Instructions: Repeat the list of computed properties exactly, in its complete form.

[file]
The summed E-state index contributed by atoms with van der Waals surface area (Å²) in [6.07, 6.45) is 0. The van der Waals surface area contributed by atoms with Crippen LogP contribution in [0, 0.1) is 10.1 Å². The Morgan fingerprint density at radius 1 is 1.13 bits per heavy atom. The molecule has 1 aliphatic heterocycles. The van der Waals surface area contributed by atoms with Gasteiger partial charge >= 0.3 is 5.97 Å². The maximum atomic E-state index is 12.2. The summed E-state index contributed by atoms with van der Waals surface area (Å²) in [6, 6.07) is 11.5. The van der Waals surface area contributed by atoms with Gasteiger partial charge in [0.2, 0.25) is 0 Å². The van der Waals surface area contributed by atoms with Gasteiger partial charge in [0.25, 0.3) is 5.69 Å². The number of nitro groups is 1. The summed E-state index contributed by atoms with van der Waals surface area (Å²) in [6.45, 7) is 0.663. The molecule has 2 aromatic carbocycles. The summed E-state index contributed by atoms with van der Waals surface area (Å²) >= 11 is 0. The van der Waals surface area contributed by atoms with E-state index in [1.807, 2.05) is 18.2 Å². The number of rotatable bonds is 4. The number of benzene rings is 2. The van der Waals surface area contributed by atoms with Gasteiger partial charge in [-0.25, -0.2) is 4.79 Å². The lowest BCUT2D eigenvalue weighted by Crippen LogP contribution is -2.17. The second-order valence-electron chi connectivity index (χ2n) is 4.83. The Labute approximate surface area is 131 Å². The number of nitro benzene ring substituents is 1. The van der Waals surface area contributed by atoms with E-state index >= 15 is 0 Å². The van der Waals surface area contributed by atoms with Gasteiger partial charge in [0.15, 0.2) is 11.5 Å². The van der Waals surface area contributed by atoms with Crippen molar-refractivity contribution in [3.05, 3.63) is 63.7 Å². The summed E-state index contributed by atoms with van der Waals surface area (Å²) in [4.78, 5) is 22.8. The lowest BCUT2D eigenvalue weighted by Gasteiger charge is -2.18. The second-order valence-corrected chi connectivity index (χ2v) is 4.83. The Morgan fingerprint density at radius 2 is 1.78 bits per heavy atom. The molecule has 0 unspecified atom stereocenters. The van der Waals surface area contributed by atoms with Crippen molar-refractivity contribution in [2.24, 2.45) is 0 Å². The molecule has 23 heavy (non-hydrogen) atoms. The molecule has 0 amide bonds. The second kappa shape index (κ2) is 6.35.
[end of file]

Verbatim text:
The summed E-state index contributed by atoms with van der Waals surface area (Å²) in [6.07, 6.45) is 0. The van der Waals surface area contributed by atoms with Crippen LogP contribution in [0, 0.1) is 10.1 Å². The Morgan fingerprint density at radius 1 is 1.13 bits per heavy atom. The molecule has 1 aliphatic heterocycles. The van der Waals surface area contributed by atoms with Gasteiger partial charge >= 0.3 is 5.97 Å². The maximum atomic E-state index is 12.2. The summed E-state index contributed by atoms with van der Waals surface area (Å²) in [6, 6.07) is 11.5. The van der Waals surface area contributed by atoms with Gasteiger partial charge in [0.2, 0.25) is 0 Å². The van der Waals surface area contributed by atoms with Gasteiger partial charge in [0.25, 0.3) is 5.69 Å². The number of nitro groups is 1. The summed E-state index contributed by atoms with van der Waals surface area (Å²) in [6.45, 7) is 0.663. The molecule has 2 aromatic carbocycles. The summed E-state index contributed by atoms with van der Waals surface area (Å²) >= 11 is 0. The van der Waals surface area contributed by atoms with E-state index in [1.807, 2.05) is 18.2 Å². The number of rotatable bonds is 4. The number of benzene rings is 2. The van der Waals surface area contributed by atoms with Gasteiger partial charge in [-0.25, -0.2) is 4.79 Å². The lowest BCUT2D eigenvalue weighted by Crippen LogP contribution is -2.17. The second-order valence-electron chi connectivity index (χ2n) is 4.83. The Labute approximate surface area is 131 Å². The number of nitro benzene ring substituents is 1. The van der Waals surface area contributed by atoms with E-state index >= 15 is 0 Å². The van der Waals surface area contributed by atoms with Gasteiger partial charge in [0.15, 0.2) is 11.5 Å². The van der Waals surface area contributed by atoms with Crippen molar-refractivity contribution in [3.05, 3.63) is 63.7 Å². The summed E-state index contributed by atoms with van der Waals surface area (Å²) in [4.78, 5) is 22.8. The lowest BCUT2D eigenvalue weighted by Gasteiger charge is -2.18. The second-order valence-corrected chi connectivity index (χ2v) is 4.83. The Morgan fingerprint density at radius 2 is 1.78 bits per heavy atom. The molecule has 0 unspecified atom stereocenters. The van der Waals surface area contributed by atoms with Crippen molar-refractivity contribution in [2.24, 2.45) is 0 Å². The molecule has 23 heavy (non-hydrogen) atoms. The molecule has 0 amide bonds. The second kappa shape index (κ2) is 6.35.